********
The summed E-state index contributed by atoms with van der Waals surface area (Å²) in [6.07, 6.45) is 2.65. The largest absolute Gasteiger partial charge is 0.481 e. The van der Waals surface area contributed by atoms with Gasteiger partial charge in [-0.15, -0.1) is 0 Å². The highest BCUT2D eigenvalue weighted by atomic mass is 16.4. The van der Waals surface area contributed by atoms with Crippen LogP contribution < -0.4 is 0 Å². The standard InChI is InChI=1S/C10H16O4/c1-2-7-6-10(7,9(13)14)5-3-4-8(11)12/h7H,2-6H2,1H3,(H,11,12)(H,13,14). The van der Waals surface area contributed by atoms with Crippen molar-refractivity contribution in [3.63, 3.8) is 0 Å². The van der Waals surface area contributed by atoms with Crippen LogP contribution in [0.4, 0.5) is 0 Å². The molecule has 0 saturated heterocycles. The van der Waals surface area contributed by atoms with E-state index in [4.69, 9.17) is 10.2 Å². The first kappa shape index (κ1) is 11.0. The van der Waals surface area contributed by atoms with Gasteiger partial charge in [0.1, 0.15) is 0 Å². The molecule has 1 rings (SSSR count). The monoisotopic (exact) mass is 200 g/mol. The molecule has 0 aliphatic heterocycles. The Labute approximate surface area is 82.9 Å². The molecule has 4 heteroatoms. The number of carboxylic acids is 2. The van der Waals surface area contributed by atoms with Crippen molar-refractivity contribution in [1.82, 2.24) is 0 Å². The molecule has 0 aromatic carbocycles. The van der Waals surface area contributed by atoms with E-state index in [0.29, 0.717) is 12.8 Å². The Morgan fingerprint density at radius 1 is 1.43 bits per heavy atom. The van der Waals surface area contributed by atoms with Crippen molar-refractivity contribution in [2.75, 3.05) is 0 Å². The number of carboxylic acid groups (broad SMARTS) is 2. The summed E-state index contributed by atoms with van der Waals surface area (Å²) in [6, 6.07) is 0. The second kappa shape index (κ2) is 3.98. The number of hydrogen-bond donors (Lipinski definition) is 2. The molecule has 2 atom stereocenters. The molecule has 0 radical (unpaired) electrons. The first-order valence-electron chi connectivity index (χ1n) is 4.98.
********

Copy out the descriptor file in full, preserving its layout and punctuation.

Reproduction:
The summed E-state index contributed by atoms with van der Waals surface area (Å²) in [6.07, 6.45) is 2.65. The largest absolute Gasteiger partial charge is 0.481 e. The van der Waals surface area contributed by atoms with Gasteiger partial charge in [-0.15, -0.1) is 0 Å². The highest BCUT2D eigenvalue weighted by atomic mass is 16.4. The van der Waals surface area contributed by atoms with Crippen LogP contribution < -0.4 is 0 Å². The standard InChI is InChI=1S/C10H16O4/c1-2-7-6-10(7,9(13)14)5-3-4-8(11)12/h7H,2-6H2,1H3,(H,11,12)(H,13,14). The van der Waals surface area contributed by atoms with Crippen molar-refractivity contribution in [3.63, 3.8) is 0 Å². The van der Waals surface area contributed by atoms with Crippen LogP contribution in [0.4, 0.5) is 0 Å². The molecule has 0 saturated heterocycles. The van der Waals surface area contributed by atoms with E-state index in [4.69, 9.17) is 10.2 Å². The first kappa shape index (κ1) is 11.0. The van der Waals surface area contributed by atoms with Gasteiger partial charge in [0.1, 0.15) is 0 Å². The molecule has 1 rings (SSSR count). The monoisotopic (exact) mass is 200 g/mol. The molecule has 0 aliphatic heterocycles. The Labute approximate surface area is 82.9 Å². The molecule has 4 heteroatoms. The number of carboxylic acids is 2. The van der Waals surface area contributed by atoms with Crippen molar-refractivity contribution in [1.82, 2.24) is 0 Å². The molecule has 0 aromatic carbocycles. The van der Waals surface area contributed by atoms with E-state index in [0.29, 0.717) is 12.8 Å². The Morgan fingerprint density at radius 1 is 1.43 bits per heavy atom. The van der Waals surface area contributed by atoms with Crippen molar-refractivity contribution in [2.75, 3.05) is 0 Å². The number of carboxylic acid groups (broad SMARTS) is 2. The summed E-state index contributed by atoms with van der Waals surface area (Å²) in [6, 6.07) is 0. The second kappa shape index (κ2) is 3.98. The number of hydrogen-bond donors (Lipinski definition) is 2. The molecule has 2 atom stereocenters. The molecule has 0 radical (unpaired) electrons. The first-order valence-electron chi connectivity index (χ1n) is 4.98.